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Butte commemorates 100th anniversary of Granite Mountain Mining fire

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BUTTE, Mont. - The city of Butte suffered the worst loss of life ever in a mining fire 100 years ago today.

Some 168 men lost their lives in the fire in 1917. It started when an electric cable was lowered into the mine igniting a carbide lamp when miners were down working their nightshift.

The flame spread throughout the shaft timbers filling the Granite Mountain Mine with toxic smoke.

Jerry Walter, the president of the Granite Mountain Memorial Board of Directors, said history like this is part of what gives Butte its character.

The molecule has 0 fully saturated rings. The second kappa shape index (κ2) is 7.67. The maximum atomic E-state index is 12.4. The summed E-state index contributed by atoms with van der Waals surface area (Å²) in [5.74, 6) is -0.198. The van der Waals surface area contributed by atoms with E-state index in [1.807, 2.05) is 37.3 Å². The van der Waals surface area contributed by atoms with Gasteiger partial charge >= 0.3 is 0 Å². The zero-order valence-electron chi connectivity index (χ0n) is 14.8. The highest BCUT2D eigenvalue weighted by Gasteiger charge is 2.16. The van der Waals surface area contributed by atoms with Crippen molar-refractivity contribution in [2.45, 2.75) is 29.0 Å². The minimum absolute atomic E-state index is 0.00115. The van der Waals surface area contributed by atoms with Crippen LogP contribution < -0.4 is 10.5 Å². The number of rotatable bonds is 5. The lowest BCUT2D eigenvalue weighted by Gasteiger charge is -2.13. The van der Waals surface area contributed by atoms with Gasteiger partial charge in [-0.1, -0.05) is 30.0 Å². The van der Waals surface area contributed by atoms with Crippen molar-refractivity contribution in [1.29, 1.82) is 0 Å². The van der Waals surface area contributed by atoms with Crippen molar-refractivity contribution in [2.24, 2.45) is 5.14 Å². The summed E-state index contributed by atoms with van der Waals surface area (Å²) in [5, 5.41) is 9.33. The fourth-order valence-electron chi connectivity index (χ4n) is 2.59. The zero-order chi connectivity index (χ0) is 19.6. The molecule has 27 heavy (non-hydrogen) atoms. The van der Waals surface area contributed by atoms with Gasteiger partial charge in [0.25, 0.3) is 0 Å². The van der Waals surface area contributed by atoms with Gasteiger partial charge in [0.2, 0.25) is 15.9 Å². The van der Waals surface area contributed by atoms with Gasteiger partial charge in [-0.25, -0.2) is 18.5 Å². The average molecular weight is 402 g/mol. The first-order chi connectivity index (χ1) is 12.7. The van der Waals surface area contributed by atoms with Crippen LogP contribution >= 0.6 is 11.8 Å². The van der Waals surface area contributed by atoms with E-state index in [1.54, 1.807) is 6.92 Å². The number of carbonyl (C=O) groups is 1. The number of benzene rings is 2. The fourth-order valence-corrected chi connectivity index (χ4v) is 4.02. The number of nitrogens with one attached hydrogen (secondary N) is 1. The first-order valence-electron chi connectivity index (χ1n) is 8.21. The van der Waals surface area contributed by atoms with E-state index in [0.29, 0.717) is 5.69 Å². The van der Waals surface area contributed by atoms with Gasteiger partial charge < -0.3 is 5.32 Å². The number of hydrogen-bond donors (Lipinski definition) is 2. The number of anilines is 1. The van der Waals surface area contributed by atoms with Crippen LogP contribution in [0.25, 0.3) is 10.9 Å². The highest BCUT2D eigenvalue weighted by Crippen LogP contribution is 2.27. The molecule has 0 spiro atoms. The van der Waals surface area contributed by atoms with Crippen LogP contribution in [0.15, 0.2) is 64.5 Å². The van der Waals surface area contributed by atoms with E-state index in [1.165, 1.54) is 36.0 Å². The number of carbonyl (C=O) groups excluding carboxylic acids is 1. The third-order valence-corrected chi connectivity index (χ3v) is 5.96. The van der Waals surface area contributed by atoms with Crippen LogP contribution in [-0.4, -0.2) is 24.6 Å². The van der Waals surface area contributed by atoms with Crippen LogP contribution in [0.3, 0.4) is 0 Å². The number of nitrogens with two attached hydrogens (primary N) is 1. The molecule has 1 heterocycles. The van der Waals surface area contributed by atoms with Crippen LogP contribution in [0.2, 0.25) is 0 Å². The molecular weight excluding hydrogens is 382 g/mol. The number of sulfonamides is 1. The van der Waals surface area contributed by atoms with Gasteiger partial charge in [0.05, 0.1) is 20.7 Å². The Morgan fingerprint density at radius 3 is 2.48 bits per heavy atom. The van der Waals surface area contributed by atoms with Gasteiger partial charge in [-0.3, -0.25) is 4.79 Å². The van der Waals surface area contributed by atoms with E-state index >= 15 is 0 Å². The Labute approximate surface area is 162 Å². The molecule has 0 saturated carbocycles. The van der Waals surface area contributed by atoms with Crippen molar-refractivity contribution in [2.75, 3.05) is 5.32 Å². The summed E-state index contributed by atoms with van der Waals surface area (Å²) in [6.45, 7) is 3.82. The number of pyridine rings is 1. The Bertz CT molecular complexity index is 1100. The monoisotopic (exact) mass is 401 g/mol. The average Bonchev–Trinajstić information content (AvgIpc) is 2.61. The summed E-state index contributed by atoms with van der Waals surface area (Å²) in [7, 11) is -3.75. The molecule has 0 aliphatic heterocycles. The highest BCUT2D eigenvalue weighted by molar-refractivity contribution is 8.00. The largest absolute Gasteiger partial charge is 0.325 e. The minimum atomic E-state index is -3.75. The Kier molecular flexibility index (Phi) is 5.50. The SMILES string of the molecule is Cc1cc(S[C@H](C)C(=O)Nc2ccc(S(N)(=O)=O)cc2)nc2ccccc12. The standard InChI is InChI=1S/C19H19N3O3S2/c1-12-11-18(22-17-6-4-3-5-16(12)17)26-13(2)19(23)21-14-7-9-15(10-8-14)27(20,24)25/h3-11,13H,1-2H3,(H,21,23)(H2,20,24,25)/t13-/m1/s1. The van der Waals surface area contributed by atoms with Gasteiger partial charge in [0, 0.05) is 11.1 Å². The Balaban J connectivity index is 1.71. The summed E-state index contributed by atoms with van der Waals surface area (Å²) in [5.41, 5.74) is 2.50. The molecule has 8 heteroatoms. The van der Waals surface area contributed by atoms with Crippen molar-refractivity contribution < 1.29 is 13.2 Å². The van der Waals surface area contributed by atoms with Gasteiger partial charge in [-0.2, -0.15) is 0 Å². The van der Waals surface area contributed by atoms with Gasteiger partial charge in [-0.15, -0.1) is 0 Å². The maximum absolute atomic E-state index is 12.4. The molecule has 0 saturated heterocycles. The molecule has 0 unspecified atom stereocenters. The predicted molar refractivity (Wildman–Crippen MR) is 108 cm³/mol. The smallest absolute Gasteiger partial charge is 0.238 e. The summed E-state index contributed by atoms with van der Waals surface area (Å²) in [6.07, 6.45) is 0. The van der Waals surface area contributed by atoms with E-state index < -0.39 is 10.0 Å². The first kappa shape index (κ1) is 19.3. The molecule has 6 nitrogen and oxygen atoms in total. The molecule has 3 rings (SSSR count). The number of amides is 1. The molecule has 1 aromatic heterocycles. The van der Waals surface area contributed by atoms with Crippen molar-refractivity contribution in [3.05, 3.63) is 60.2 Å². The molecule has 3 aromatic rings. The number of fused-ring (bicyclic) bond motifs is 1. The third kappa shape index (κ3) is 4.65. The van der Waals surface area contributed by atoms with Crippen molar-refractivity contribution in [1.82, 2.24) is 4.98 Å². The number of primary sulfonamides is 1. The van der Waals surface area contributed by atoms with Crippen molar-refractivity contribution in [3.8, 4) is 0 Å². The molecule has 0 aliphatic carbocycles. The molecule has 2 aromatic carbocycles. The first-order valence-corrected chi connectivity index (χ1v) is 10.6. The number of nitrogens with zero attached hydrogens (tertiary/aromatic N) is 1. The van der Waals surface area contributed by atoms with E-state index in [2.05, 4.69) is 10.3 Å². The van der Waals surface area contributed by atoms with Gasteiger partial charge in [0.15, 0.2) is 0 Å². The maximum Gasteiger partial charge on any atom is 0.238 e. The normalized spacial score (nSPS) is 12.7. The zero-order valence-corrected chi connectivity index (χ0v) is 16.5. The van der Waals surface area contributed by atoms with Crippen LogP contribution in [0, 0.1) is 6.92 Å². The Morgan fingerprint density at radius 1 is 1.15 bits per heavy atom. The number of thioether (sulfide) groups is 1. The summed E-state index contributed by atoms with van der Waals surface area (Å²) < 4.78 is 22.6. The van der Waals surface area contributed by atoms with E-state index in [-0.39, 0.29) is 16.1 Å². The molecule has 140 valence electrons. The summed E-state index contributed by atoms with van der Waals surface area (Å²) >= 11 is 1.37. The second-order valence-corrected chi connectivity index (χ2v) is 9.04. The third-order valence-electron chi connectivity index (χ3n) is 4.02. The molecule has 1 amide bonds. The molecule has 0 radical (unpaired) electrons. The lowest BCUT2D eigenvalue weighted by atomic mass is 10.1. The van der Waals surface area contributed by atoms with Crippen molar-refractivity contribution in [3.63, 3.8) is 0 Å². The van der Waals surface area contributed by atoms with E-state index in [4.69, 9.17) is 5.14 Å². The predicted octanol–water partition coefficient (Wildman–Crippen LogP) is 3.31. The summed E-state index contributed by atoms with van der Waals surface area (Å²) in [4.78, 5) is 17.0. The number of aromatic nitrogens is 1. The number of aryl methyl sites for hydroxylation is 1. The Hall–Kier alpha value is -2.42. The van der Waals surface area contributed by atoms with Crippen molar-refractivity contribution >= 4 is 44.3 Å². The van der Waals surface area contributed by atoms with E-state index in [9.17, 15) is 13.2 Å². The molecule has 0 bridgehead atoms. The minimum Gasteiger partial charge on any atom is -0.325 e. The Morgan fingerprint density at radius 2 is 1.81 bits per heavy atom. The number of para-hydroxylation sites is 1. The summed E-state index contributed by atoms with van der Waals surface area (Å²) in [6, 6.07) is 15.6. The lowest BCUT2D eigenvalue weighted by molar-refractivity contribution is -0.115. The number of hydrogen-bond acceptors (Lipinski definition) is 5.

"I think it's the heart of Butte. This story is kind of, you know, Butte tough. Maybe we got it from that point, I don't know," Walter said.

There will be an event honoring the 168 miners who lost their lives at the Butte Granite Mountain Memorial at 7 p.m.

"This should be a touching ceremony for the city of Butte," she said.

Walker also said there will be a play entitled "No Greater Love," a story on how Butte handled the disaster on Friday and Saturday.

The full schedule of events can be found here.

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